According to the authors of ‘Butterflies of Surrey Revisited‘, “finding an adult brown hairstreak is one of the most difficult tasks for a butterfly enthusiast”. As a fond admirer of the fluttering jewels, I must count myself very fortunate then, for in the Summer months I managed to catch a glimpse of two females, both by chance.
The UK status
Sadly, these sightings are becoming rarer and rarer, as data collected by Butterfly Conservation suggests that their population has decreased by 40% from the period between 1995 – 2009. For this reason, the brown hairstreak was recognised as a (now archived) UK Biodiversity Action Plan Priority Species. In other words, it is a species experiencing rapid population declines and faces a high risk of regional extinction.
Reasons for this decline can be attributed to the loss of British hedgerow. Nationally, since 1945 over 121,000 km has been lost to make way for larger fields for agriculture and development. Importantly, blackthorn Prunus spinosa, a scrub species largely associated with hedgerows, is the main larval host plant for the brown hairstreak. Therefore, as blackthorn availability decreases, the opportunity for egg laying diminishes.
Research carried out by Merckx et al., (2010) highlighted the preferences of young blackthorn growth for brown hairstreak egg laying. Additionally, their study suggests that altering the landscape structure from a linear to a scalloped pattern will create sheltered mirco-climates that will benefit the development of ecotothermic species. Therefore, by cutting mature stands of blackthorn in a rotational pattern to create these ‘scallops’, this will encourage young growth and provide conditions that are suitable for egg laying. Moreover, it seems that the brown hairstreak requires a habitat that is continuing to decline, and within that habitat, needs specific conditions for optimum growth. To create these conditions therefore requires sensitive management.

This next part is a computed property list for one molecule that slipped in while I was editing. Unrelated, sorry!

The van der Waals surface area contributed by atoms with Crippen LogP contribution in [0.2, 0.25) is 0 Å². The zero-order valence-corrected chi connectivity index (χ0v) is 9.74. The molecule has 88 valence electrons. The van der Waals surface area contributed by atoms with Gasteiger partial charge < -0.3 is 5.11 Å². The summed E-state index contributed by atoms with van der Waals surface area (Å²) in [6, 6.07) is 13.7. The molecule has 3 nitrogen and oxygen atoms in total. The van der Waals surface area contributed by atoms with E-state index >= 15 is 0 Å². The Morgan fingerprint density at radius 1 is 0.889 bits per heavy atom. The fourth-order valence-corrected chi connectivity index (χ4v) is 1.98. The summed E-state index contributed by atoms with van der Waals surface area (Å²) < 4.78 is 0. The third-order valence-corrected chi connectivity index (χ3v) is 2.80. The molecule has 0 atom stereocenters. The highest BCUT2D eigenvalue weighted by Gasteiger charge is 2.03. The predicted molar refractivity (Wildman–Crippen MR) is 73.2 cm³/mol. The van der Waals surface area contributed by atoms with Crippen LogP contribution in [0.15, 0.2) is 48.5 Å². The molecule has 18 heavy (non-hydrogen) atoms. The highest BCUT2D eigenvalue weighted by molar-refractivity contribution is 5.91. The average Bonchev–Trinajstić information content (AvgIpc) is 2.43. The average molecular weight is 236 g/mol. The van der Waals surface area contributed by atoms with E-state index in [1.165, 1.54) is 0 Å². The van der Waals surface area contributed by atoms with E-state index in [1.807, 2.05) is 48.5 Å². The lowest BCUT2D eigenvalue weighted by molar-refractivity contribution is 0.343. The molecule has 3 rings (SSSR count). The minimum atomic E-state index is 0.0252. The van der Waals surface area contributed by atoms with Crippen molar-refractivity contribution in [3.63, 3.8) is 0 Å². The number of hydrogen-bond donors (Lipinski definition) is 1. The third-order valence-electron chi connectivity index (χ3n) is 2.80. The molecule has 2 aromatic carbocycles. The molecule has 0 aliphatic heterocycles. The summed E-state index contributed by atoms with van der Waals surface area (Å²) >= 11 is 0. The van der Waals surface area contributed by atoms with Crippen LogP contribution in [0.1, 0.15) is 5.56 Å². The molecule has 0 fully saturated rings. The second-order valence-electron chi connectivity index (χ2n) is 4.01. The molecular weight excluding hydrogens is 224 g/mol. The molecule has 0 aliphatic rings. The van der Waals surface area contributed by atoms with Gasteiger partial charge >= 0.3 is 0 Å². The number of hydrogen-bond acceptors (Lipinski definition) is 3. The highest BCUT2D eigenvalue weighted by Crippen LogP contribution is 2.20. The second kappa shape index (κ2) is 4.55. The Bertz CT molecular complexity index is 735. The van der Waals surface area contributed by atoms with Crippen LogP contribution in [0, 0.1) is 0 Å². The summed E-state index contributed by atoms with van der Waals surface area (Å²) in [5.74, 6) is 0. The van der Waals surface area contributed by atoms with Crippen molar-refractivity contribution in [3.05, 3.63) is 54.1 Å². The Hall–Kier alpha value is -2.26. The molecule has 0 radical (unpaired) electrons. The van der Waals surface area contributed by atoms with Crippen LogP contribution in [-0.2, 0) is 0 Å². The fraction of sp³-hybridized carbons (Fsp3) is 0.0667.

Curiously, adult brown hairstreaks will congregate around the ‘master tree’. A master tree serves the purpose of providing aphid honeydew, on which the adults feed on, and as a breeding site. I say curious, as research cannot determine why certain trees are chosen as the master, for observations have recorded various ages and conditions of chosen trees. Most typically, these master trees are Ash Fraxinus excelsior (though they will use oak Quercus robur), and as these trees are critical for breeding, ash dieback Chalara fraxinea is an ongoing concern for the species . Moreover, the current condition of our UK ash, may also be contributing to the loss of brown hairstreak.
SNCV and the brown hairstreak
At the SNCV, a number of sites that we work on are under the ‘Higher Level Stewardship’ (HLS) scheme. The HLS is a mechanism whereby land owners (such as Sutton Council) can apply for funding that will go towards restoring and/or conserving priority habitats and species. The government’s adviser to the natural environment, Natural England, will assess the site for suitability, i.e. whether they feel the site can successfully restore/conserve priority species and habitats. Moreover, on a number of our HLS sites, specific habitat management for the brown hairstreak is ongoing and proving to be a great success.